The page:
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In a church basement on 16th Street NW, an experimental theater company is rehearsing a world premiere. That an experimental troupe like Spooky Action Theater might be working on a never-before-seen play may seem par for the course, but the playwright in this case is a legend of American theater: Tennessee Williams. The play, The Lady from the Village of Falling Flowers, is just one of the vast number of works left unpublished when the prolific writer died in 1983.
Nearly every season since its founding in 2006, the Provincetown Tennessee Williams Theater Festival, based in the Cape Cod town where Williams wrote some of his early hits, has premiered a previously unknown Williams play. Festival curator and co-founder David Kaplan had been planning to use this year’s festival, which runs September 26 to 29, to explore Williams’ friendship with the Japanese playwright, novelist, and leader of a failed 1970 coup d’etat Yukio Mishima, and the multicultural aspects of both writers’ works.
Typically these posthumous premieres have been experimental works written late in Williams’ career, when the commercial success that marked his earlier fame had come to elude him. However, The Lady from the Village of Falling Flowers, subtitled, “a Japanese Fantasy in One-Act”, was written around 1930, while Williams was studying journalism at the University of Missouri. The play draws inspiration from a character from The Tale of Genji, a novel––some argue the world’s first novel––written in the early 11th century by Murasaki Shikibu, a poet and lady-in-waiting of the Imperial court. It is uncertain whether Williams read Genji on his own or for course work but it would have been available to him through Arthur Waley’s 1927 English translation.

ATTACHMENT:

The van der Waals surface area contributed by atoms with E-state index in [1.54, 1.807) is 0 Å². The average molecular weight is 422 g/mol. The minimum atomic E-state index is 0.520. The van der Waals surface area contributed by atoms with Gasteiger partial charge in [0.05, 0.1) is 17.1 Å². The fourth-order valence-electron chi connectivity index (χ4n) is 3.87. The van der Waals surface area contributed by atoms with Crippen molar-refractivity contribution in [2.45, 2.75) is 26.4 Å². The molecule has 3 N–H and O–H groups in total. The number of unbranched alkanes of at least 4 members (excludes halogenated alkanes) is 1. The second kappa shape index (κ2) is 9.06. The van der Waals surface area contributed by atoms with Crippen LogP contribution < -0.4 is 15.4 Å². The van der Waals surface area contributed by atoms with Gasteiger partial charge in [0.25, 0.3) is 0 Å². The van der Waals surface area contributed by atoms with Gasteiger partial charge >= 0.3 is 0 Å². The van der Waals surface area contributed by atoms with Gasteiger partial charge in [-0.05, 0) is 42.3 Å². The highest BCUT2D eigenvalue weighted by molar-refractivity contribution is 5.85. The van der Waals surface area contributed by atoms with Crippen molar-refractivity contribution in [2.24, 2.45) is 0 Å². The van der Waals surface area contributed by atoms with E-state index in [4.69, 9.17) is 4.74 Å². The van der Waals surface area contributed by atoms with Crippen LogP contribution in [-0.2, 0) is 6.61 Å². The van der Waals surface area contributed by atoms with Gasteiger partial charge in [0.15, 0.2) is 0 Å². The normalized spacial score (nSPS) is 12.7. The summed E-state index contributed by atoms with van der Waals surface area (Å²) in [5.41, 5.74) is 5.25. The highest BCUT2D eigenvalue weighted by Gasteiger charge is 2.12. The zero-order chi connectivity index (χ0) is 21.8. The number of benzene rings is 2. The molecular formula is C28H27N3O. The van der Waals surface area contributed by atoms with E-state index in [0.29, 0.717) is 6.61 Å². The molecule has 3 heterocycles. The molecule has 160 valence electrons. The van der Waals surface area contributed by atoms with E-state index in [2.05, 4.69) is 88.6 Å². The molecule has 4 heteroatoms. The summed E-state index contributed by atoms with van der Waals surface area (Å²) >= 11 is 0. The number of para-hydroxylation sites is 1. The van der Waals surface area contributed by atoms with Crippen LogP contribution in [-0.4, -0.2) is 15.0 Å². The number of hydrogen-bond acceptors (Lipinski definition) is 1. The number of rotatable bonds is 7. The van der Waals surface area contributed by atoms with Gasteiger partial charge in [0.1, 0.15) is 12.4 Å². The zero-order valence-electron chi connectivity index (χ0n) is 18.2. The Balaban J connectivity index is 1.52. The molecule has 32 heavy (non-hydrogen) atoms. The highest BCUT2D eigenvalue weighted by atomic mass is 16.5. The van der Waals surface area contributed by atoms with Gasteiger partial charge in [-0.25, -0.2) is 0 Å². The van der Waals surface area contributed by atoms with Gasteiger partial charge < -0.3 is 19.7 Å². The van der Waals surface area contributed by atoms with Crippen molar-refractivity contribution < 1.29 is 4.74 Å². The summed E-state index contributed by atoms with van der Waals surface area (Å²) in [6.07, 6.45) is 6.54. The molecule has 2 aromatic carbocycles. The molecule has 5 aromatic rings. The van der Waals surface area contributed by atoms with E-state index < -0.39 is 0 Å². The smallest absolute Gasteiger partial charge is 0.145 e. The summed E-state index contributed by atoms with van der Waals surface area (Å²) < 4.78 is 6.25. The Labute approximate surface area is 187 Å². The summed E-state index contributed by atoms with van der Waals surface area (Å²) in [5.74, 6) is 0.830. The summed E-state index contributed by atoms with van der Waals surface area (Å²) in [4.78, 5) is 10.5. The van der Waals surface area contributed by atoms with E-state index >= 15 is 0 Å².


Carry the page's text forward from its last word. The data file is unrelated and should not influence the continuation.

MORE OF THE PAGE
After examining the manuscript at the Williams archive at the Harry Ransom Center at the University of Texas at Austin, and seeing that Williams had typed up a title page and cast list, Kaplan determined that Williams had considered it a finished work. Yet there was no evidence that it had either been performed or handed in as a class assignment.
In the play, the unmarried Emperor Nijo (an anachronism on Williams’ part: The historical Nijo ruled over a century after Murasaki’s death) is frustrated that his prime minister, Mako, is unable to write a poem in tribute to the orange trees while the blossoms are in full bloom. Mako in turn expresses the court’s frustration with the emperor’s bachelor status. A deal is struck: The Emperor, an aesthete, will marry a woman who can compose a poem that captures the beauty of the orange blossoms before the sun rises “so that they will smell as delicious a thousand years from now as they now smell on this evening’s wind!”
Once permissions were acquired from the Tennessee Williams Center at the University of the South in Sewanee, Tennessee, which holds the copyright, and Williams’ publisher, New Directions, Kaplan had to find an artist to breathe life into a long-forgotten text.
When Kaplan first read the play, he immediately saw why Williams found inspiration in the courtly world of The Tale of Genji. There were themes that would persist from his famous plays like A Streetcar Named Desire to later experimental works like The Pronoun “I.” Williams’ concern with “the difference between one’s public face and private feelings,” as Kaplan describes it, as well as the manner in which “storytelling, including lying, creates a reality of its own” were already in evidence.
Meanwhile, in preparation for this year’s overall theme of the links between Williams and Mishima, Kaplan had been researching Japanese popular arts in the 20th century and discovered the theater form of kamishibai, finding it a perfect fit for The Lady from the Village of Falling Flowers. Festival publicist Hunter Styles, who had previously worked at several D.C. theaters, then told Kaplan he knew the person for the job.
That person was D.C.-based director and playwright Natsu Onoda Power, who teaches at Georgetown University and is well remembered for her play Astroboy and the God of Comics, which chronicles the Japanese superhero and his creator, the manga and anime pioneer Osamu Tezuka.